Skip Directly to the MenuSkip Directly to the Content
Board of Commissioners

Help us keep Nebraska’s consumer-driven separate agency for the blind vibrant! Come to our meetings and/or email us!
Contact Us
4600 Valley Road, Suite 100
Lincoln, NE 68510-4844

Toll Free: 877.809.2419
Local: 402.471.2891
Fax: 402.471.3009
Find An Office Near You

Pearl Van Zandt, Ph.D
Executive Director

Deaf-Blindness Project - Summary


Nebraska Individuals with Deaf-Blindness Project


Who is considered “Deaf-Blind?”


An “individual who is deaf-blind” means any individual having auditory and visual impairments, the combination of which cause extreme difficulty in attaining independence in daily life activities, achieving psychosocial adjustment, or obtaining vocational objectives.


How can I contact and use the Nebraska Relay Service (NRS)?


The Nebraska Relay Service allows deaf and hard of hearing people who use a TTY to communicate with hearing telephone users. The NRS communication assistant (CA) or operator relays the information between the two parties. The CA will say what the TTY caller types and types what the hearing caller says. All states now offer statewide telephone relay services. In Nebraska, TTY callers may dial 1-800-833-7352 (TTY) or hearing callers may dial 1-800-833-0920 (VOICE).


VCO - Voice Carry Over.


When making a NRS call a person with a hearing loss and understandable speech may request VCO, allowing him/her to speak directly to the hearing caller. The person with a hearing loss then reads the hearing person’s responses on his/her TTY.


HCO - Hearing Carry Over.


When making a NRS call, a speech-disabled person who can listen may request HCO, allowing him/her to listen directly to the hearing caller. The speech disabled person answers by typing his/her response.


How can I go about getting an Interpreter?

What do I need to be aware of when getting an interpreter?

What is the going rate for interpreters pay?


The Nebraska Commission for the Deaf and Hard of Hearing (NCDHH) offers a statewide sign language interpreter referral service. The Commission maintains a list of qualified sign language interpreters. They are responsible for taking interpreter requests and referring interpreting assignments to private practice interpreters. They are also available to answer questions you may have related to interpreting services.

Interpreters in private practice settle their own fees, hours, and schedules. NCDHH works closely with area interpreters to become familiar with their fee scale, but they do not determine the fees that they charge. NCDHH recommends contacting the interpreter who accepted the assignment to discuss fees prior to the assignment.

Ethics as set forth by the R.I.D. Code of Ethics should always be at the forefront of interpreters’ minds. (See Cheryl for a copy of the R.I.D. Code of

NCDHH has a manual titled “Handbook about Interpreting Services for Consumers, Agencies and Interpreters”. To request a copy of the handbook, or to request assistance in finding an interpreter, contact the Nebraska Commission for the Deaf and Hard of Hearing at:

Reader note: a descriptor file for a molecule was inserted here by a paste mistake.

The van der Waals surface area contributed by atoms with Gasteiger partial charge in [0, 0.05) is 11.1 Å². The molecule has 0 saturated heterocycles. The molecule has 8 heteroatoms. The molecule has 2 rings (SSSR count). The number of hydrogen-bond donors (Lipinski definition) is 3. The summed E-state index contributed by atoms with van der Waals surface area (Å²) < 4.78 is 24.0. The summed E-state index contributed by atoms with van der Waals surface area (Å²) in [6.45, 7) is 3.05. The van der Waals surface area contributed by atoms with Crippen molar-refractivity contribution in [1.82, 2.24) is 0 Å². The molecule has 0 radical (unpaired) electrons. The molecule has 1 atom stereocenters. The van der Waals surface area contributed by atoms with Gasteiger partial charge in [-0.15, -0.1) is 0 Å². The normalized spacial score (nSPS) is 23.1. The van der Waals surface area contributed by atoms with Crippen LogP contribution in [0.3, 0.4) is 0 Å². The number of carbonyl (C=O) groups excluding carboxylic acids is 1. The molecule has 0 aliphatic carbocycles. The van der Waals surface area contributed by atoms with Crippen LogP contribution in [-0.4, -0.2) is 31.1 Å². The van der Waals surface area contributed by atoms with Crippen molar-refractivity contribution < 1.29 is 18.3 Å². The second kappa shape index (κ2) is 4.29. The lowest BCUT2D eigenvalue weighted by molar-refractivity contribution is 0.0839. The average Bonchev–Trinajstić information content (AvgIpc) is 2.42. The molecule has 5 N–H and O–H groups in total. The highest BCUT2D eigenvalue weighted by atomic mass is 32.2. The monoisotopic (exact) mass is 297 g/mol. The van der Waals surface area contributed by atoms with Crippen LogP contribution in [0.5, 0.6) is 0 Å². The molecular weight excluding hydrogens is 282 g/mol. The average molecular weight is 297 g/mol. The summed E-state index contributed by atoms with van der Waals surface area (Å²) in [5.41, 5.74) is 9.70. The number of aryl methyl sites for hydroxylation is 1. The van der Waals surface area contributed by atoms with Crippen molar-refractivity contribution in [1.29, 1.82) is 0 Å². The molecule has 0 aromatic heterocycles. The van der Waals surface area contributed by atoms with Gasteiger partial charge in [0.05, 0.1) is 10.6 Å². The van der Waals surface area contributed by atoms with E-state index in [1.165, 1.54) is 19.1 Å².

Lincoln Office Omaha Office
4600 Valley Road Ste. 420 1313 Farnam On The Mall
Lincoln, NE. 68510 Omaha, NE. 68102-1836
(402) 471-3593 (402) 595-3991
Outside Lincoln/Omaha area: 1-800-545-6244

Lincoln E-mail
Omaha E-mail
North Platte

What are some modes of communicating with individuals who are Deaf-Blind?


  1. One-on-one communication (remember signing space – close to your face, perhaps back up).
  2. Tracking- bringing hands into my signing space.
  3. Tactile communication (two different ways: one hand and two handed).
  4. Print on palm or POP.
  5. Finger spelling- Different methods (Bird method- looks like birds pecking at seeds: Side method or back method- hand over hand).
  6. Braille.
  7. Cell markers on the palm of the hand in Braille. (Some people prefer this).
  8. Tellatouch- used like a TTY with Braille output.
  9. Morse Code.
  10. Hearing aids or FM Systems.
  11. Note taking.
  12. TTY or computer.
  13. Tadoma method- hand on the throat and on the lips to understand speech.
  14. Lip reading.


Basic Manners and Etiquette


  • Appearance/Attire-black, navy, hunter green, (if you are light skinned). White or cream colored. (If you are dark skinned) IMPORTANT: always ask the Deaf-Blind person what colors they are able to see best, as some people prefer that everyone wear a certain color.
  • Nails- do not wear red nail polish, large rings. Avoid heavy scents (perfume, hand soaps). Some Deaf-Blind individuals may ask you to wear a dark shade of lipstick to make it easier for them to lip-read you. Identify yourself by name before you start to sign or speak. Identify others in the room and describe the layout of room.
Return to Deaf-Blindness Project

Nebraska Center for the Blind has been approved by the National Blindness Professional Certification Board (NBPCB). This approval is granted only to those Centers that meet strict standards for high quality services, uphold a positive philosophy of blindness and high expectations, adhere to Structured Discovery instructional methodology, and are dedicated to assuring genuine Informed Choice for all consumers. The Nebraska Commission for the Blind and Visually Impaired adheres to these standards of quality assurance in every area of its service delivery.